Years ago, my daughter had a playdate with a girl who has severe nut allergies. This girl spent the entire day in my home, but wouldn't eat a single thing in my house. She was well aware that my own son has severe, life-threatening allergies and that I possibly know a thing or two about safety. It didn’t matter to her; she was not putting a morsel in her mouth that didn’t come from her own home.
I hate to see children suffer from anxiety regarding their health, but I couldn't help but find myself a little envious and in awe of this cautious girl. It’s just that with Ben, my food-allergic son, it seemed like we always had the opposite problem. Ben has always been a super-laid-back, absent-minded kid. I get it because I'm similar. The difference is that I’m a parent, so when it comes to my children’s safety, I can't afford to be laid-back.
I spent years reminding Ben to read food labels, years yelling after him as he raced out the door, years asking whether he remembered to take his emergency meds with him. Today, we are finally at a decent place in the battle with his food allergies. Today, my son is able to enjoy himself, much like any other teenager, while also staying safe.
I've found that by laying down a few simple rules and doing everything we can to live by them, my son and I have been able to come to terms with his life-threatening food allergies. Now, I even run a company, Allermates, that helps kids with food allergies and other medical concerns. Because in the world of allergies, sometimes you just have to learn from experience. Below are what years of experience have taught Ben and me. If your kid is struggling with food allergies, I hope these tips can help you too.
Ben has learned he can’t just reach for a plate of cookies at a party. If no one can completely verify all the ingredients in a certain food item, then he doesn't eat it. I have to say, over the years, he has begun to show such amazing discipline. He never pities himself, and he has become an expert label-reader (I have too).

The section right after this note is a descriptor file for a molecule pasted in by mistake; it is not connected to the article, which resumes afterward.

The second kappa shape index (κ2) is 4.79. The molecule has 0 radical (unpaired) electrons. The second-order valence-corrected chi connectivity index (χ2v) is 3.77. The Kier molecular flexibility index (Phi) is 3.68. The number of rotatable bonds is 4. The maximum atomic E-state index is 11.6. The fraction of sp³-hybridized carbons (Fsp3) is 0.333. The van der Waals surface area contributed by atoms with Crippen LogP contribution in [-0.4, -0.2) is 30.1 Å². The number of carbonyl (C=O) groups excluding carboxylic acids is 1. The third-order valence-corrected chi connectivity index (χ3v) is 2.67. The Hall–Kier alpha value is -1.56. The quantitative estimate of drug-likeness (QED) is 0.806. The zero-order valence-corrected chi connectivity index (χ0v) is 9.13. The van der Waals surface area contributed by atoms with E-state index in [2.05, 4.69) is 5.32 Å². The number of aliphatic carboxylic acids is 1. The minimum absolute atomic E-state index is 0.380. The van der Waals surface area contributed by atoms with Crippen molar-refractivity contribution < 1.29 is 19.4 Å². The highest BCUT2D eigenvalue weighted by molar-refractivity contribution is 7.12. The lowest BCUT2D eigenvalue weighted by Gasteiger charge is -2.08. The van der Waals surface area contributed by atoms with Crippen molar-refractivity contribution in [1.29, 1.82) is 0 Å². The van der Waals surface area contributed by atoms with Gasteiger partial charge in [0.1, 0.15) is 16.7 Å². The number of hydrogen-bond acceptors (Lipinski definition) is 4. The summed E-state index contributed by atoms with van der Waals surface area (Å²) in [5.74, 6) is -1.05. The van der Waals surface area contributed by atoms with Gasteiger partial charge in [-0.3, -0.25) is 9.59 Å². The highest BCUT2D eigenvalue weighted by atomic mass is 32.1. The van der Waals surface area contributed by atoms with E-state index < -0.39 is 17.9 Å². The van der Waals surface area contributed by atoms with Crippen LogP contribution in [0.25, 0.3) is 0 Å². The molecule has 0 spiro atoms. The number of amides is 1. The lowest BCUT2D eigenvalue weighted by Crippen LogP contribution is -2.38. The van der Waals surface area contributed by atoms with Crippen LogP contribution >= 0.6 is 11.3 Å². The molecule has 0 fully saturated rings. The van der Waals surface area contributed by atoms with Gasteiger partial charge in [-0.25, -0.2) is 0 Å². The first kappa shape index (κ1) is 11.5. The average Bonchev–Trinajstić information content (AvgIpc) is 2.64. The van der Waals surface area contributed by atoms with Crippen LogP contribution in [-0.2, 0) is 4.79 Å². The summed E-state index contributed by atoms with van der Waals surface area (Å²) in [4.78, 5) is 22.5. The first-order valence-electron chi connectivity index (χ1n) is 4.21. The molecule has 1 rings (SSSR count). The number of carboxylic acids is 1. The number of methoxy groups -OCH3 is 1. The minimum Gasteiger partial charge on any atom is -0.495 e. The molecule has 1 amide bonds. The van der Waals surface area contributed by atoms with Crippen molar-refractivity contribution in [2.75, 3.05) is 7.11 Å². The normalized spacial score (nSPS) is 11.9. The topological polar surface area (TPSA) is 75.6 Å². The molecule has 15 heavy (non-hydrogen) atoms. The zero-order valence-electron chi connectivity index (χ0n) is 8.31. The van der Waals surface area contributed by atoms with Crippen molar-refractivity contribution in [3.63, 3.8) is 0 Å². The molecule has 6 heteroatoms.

As much as many of us want to keep personal information private, my family has learned that it’s vital to let others know about our health conditions — particularly food allergies. I’ve taught my son to tell servers, "I'd rather not end up in the emergency room this evening" as a way to make sure he's being taken seriously. If we don’t feel confident enough about a server's knowledge, Ben knows to speak directly to the kitchen about the ingredients in a dish. Who knew the yogurt dressing of a beet salad at a Greek restaurant is made with almonds or that fish sauce is used to cook a chicken dish at our local cafe? We did.
Sure, on occasion I still have to yell out, “Ben, did you take your meds with you??” But it's gotten so much better — with patience and practice. My heart swells when I hear him shout, “Mom, where did you put my medicine case?” We have made it a simple part of life: Where we go, those medications go too.
Ben and I have learned the hard way to immediately recognize the signs of an allergic reaction. When he grips his stomach following a meal, we both now know that this is not a tummy ache and that he didn't "just eat too much" (is that even possible for a 13-year-old boy anyway?). Instead, it's usually the start of a whole series of allergic reactions — and it means it's time to get the epinephrine in and head to the hospital.
Although learning the signs of a reaction — and understanding what our immediate response to that needs to be — hasn't been easy, I sure am glad we've both figured it out together.
One day, Ben will be on his own, and all I can do is hope he'll take everything we've learned together and be as diligent as he can in ensuring his safety. I'm so proud of how far he's come — how far we've come as a family. As I work to offer families tools that make living with allergies and other medical concerns easier and less stressful, Ben remains my inspiration and my motivation. And if this whole difficult journey is what it takes to ensure his health and the health of kids like him, it's worth it.
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